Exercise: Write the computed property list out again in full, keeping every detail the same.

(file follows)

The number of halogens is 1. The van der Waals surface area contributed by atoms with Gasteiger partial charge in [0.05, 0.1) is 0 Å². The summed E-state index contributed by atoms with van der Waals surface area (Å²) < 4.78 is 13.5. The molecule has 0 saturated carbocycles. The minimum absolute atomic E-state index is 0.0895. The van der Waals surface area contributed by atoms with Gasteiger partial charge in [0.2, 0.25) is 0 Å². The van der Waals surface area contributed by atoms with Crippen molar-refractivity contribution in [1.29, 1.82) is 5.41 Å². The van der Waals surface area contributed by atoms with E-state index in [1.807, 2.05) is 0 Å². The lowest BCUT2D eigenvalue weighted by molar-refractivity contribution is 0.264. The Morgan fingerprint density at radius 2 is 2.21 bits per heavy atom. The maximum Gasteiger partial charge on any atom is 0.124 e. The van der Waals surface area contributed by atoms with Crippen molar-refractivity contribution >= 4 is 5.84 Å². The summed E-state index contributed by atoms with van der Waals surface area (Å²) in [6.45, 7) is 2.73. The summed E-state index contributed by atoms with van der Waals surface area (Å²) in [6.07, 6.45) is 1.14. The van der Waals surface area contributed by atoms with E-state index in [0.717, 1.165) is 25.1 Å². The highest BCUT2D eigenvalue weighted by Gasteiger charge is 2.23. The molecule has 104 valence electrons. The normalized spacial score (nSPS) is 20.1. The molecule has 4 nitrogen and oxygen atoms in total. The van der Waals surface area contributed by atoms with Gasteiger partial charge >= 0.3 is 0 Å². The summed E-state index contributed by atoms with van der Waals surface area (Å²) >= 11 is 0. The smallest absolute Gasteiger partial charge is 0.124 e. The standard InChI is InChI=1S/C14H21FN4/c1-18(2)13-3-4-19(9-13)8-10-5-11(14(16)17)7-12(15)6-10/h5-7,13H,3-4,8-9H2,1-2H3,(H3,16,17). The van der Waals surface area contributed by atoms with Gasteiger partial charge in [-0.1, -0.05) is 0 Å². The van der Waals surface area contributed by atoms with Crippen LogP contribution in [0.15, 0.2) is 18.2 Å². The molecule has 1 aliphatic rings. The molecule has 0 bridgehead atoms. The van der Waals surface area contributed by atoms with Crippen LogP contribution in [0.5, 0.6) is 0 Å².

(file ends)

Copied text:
The number of halogens is 1. The van der Waals surface area contributed by atoms with Gasteiger partial charge in [0.05, 0.1) is 0 Å². The summed E-state index contributed by atoms with van der Waals surface area (Å²) < 4.78 is 13.5. The molecule has 0 saturated carbocycles. The minimum absolute atomic E-state index is 0.0895. The van der Waals surface area contributed by atoms with Gasteiger partial charge in [0.2, 0.25) is 0 Å². The van der Waals surface area contributed by atoms with Crippen molar-refractivity contribution in [1.29, 1.82) is 5.41 Å². The van der Waals surface area contributed by atoms with E-state index in [1.807, 2.05) is 0 Å². The lowest BCUT2D eigenvalue weighted by molar-refractivity contribution is 0.264. The Morgan fingerprint density at radius 2 is 2.21 bits per heavy atom. The maximum Gasteiger partial charge on any atom is 0.124 e. The van der Waals surface area contributed by atoms with Crippen molar-refractivity contribution >= 4 is 5.84 Å². The summed E-state index contributed by atoms with van der Waals surface area (Å²) in [6.45, 7) is 2.73. The summed E-state index contributed by atoms with van der Waals surface area (Å²) in [6.07, 6.45) is 1.14. The van der Waals surface area contributed by atoms with E-state index in [0.717, 1.165) is 25.1 Å². The highest BCUT2D eigenvalue weighted by Gasteiger charge is 2.23. The molecule has 104 valence electrons. The normalized spacial score (nSPS) is 20.1. The molecule has 4 nitrogen and oxygen atoms in total. The van der Waals surface area contributed by atoms with Gasteiger partial charge >= 0.3 is 0 Å². The summed E-state index contributed by atoms with van der Waals surface area (Å²) >= 11 is 0. The smallest absolute Gasteiger partial charge is 0.124 e. The standard InChI is InChI=1S/C14H21FN4/c1-18(2)13-3-4-19(9-13)8-10-5-11(14(16)17)7-12(15)6-10/h5-7,13H,3-4,8-9H2,1-2H3,(H3,16,17). The van der Waals surface area contributed by atoms with Gasteiger partial charge in [-0.1, -0.05) is 0 Å². The van der Waals surface area contributed by atoms with Crippen LogP contribution in [0.15, 0.2) is 18.2 Å². The molecule has 1 aliphatic rings. The molecule has 0 bridgehead atoms. The van der Waals surface area contributed by atoms with Crippen LogP contribution in [0.5, 0.6) is 0 Å².